I took this picture on a lazy canoe ride with my husband this summer.
It feels like we’re all in some form of taking off at the moment.
Girl two has been there done that with being little. She’s big and you can see it, or she’ll scream her head off. (So to speak. It’s just an expression. Mostly.)
Girl one has her eye on the growing up prize, sneaking dress shoes to school instead of sneakers and wrapping herself in fancy scarves whenever possible.
Boy two is turning twelve soon. Unlike his sisters, his dreams of flight do not involve growing up. Rather, they involve making himself more unique than he already is. I was informed recently that he has invented a new hairstyle he calls, “the elf.” He explained the elf to me proudly while preparing it for school. I quote, “the whole entire point of it is to make your ears look like their sticking out as much as possible.”
Boy one is in grade 11 and eager to be as old as possible as soon as possible. Nothing makes him happier than answering the phone and having to explain that he is not his dad. His wings flap madly regardless of wind, lift, or splash, stopping only when he falls unconscious to his pillow each night.
As for me, I’ve been pulled into some local initiatives I care a great deal about in the form of that dreaded beast, the committee. I am a bit over my head at times as to how best to contribute. Whether a committee can effectively take off on this one, or if the conjunction of multiple dragging webbed feet defeats (no pun intended) the possibilities, is a question. The group of ducks that took off en masse prior to taking the picture at the top of this last brave soul flying off on his own was certainly spectacular. Does it follow that if ducks can fly together, people with a bit of trial and error can manage it too? The gamble of the committee echoes the gamble of our place in the universe. We can’t do it alone, but too many cooks spoil the soup. We aren’t all charged to take the same road, yet needing each other is an unavoidable agony en route to progress. My group flight attempts have temporarily grounded my ability to think creatively beyond the committees.
So a prayer for my readers inspired by my realities of late:
May your flights be long and brave, your takeoffs and landings smooth. Should you find yourself on a committee, may the patience of Job be yours, and may the dragging of all the webbed feet end in a thoroughly soaked miracle of grace.
And another small prayer for flight by committee
My already slow march toward sainthood has suffered repeated setbacks lately. There is limited pleasure in observations of my shortcomings at any time, but failure set to Christmas music can feel especially glum. I’m not sure it’s even the season that’s getting to me right now as much as the fact that I’m trying so hard and still not spreading peace and joy like dew drops from my wings.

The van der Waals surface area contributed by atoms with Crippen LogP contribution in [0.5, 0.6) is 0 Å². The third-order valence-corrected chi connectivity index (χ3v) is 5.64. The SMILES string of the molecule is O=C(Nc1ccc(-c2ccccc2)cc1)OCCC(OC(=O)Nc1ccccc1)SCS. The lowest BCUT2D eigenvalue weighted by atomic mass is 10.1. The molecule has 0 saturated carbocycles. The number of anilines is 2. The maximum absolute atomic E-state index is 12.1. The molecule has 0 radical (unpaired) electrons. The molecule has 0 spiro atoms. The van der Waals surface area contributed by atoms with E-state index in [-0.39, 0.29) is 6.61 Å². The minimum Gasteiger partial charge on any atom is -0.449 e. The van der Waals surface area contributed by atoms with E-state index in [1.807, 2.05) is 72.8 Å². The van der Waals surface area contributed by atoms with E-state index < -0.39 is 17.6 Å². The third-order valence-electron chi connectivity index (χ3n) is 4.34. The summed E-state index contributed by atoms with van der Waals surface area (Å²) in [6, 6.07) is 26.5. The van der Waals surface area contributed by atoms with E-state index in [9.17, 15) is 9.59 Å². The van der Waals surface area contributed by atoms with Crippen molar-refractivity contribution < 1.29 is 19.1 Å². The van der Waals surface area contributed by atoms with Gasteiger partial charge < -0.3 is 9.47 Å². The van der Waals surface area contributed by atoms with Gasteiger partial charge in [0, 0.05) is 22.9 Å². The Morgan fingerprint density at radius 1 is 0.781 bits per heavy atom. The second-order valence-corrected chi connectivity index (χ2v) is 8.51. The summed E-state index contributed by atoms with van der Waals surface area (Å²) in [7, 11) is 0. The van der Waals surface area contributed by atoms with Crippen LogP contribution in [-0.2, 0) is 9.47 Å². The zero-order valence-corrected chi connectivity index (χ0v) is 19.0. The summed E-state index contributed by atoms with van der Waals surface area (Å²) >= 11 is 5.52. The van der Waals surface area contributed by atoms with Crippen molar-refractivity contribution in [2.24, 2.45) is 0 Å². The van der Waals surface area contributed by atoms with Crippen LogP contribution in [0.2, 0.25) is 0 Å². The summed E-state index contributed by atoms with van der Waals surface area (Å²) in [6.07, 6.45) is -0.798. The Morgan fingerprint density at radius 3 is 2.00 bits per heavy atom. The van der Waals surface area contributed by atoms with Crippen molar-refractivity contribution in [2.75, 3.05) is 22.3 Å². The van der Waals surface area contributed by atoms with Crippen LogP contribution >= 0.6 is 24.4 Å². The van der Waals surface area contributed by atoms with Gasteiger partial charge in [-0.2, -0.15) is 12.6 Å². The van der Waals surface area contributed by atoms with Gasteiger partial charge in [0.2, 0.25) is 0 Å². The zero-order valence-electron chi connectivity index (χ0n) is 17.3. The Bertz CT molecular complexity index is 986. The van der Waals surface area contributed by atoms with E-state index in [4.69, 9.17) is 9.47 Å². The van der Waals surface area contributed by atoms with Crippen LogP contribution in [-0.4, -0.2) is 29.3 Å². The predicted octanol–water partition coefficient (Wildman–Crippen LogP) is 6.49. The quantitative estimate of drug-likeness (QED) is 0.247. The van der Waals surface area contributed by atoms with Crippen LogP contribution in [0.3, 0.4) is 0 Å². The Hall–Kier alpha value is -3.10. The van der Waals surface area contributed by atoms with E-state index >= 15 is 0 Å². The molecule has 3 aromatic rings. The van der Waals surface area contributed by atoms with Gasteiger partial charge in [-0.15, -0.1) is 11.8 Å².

I speak from experience when I say that there is nothing that makes me feel quite so hateful as when I try to be loving and end up being the worst side of me in the middle of it. Examples abound. In case my explanation has failed the clarity test, I’ll share a recurring one.
Loving act: Extra nice breakfast prepared. Many loving thoughts and warm affections fill me as my feet step lightly through the kitchen. Delicious test: Flying colours. Presentation: Strong. Nutrition: Check. Tra la la la.
Worst side of self races to the fore: I react to the dawdling, complaining, and habitually tardy with acts of war.
Realization hits: I started out to bathe people in love and my irritation and anger is now dripping from their hair.
Result: I hate everyone I know. The Grand They has made me do this. The Grand They continually conspire to make me fail and they are exceedingly good at it. If it weren’t for them I would love everyone with patience and gentleness, possibly even me.
Resulting result: An overwhelming sense of failure salted for flavour with hopelessness
So goes the Advent slog on this side of the fence. I’m not feeling as depressed about it as I was. Probably because I got good and mad about something yesterday (again in the midst of planned lovefest for an undeserving segment of mankind). I was more justified than usual, ergo more mad than usual. Then an unlikely bystander was ridiculously kind and generous and I was invited without words to set aside the anger and return to the lovefest. It didn’t feel logical, but it felt possible.
Advent whispers, if we watch for them, if we let them, at odd intervals, strangers and babies light candles in the dark to save us.
Advent whispers that life might be more like soccer than basketball (one or two goals scored in a game as opposed to seventy or eighty). Missed shots are just directives to shoot again.
Advent says a little louder, despite the occasional evidence to the contrary, we need each other too much to bother with all the hating. Better to load up on matches and start striking. We don’t light our own candles, we light each other’s. Whether in a lifetime we manage one or ten for someone else is largely not up to us. But best to go down trying, with soot marks on our hands and wax dripped down our fingers, aiming for a thousand.